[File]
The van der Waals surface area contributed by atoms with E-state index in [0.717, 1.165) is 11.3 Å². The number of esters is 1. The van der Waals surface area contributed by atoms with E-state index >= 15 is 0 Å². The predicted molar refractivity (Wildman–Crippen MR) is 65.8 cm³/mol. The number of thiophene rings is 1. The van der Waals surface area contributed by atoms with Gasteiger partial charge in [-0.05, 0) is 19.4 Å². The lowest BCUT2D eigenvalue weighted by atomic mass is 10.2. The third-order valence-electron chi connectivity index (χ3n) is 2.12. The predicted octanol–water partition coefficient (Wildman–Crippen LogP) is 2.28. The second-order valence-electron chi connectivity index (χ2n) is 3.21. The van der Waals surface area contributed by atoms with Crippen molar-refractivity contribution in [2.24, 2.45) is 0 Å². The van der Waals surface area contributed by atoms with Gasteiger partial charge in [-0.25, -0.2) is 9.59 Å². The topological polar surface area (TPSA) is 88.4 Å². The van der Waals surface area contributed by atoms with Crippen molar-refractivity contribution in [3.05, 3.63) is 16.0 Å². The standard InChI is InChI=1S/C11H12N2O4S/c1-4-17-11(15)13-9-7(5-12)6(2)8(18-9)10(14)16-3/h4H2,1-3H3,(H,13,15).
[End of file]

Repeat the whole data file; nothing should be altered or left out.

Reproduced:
The van der Waals surface area contributed by atoms with E-state index in [0.717, 1.165) is 11.3 Å². The number of esters is 1. The van der Waals surface area contributed by atoms with E-state index >= 15 is 0 Å². The predicted molar refractivity (Wildman–Crippen MR) is 65.8 cm³/mol. The number of thiophene rings is 1. The van der Waals surface area contributed by atoms with Gasteiger partial charge in [-0.05, 0) is 19.4 Å². The lowest BCUT2D eigenvalue weighted by atomic mass is 10.2. The third-order valence-electron chi connectivity index (χ3n) is 2.12. The predicted octanol–water partition coefficient (Wildman–Crippen LogP) is 2.28. The second-order valence-electron chi connectivity index (χ2n) is 3.21. The van der Waals surface area contributed by atoms with Crippen molar-refractivity contribution in [2.24, 2.45) is 0 Å². The van der Waals surface area contributed by atoms with Gasteiger partial charge in [-0.25, -0.2) is 9.59 Å². The topological polar surface area (TPSA) is 88.4 Å². The van der Waals surface area contributed by atoms with Crippen molar-refractivity contribution in [3.05, 3.63) is 16.0 Å². The standard InChI is InChI=1S/C11H12N2O4S/c1-4-17-11(15)13-9-7(5-12)6(2)8(18-9)10(14)16-3/h4H2,1-3H3,(H,13,15).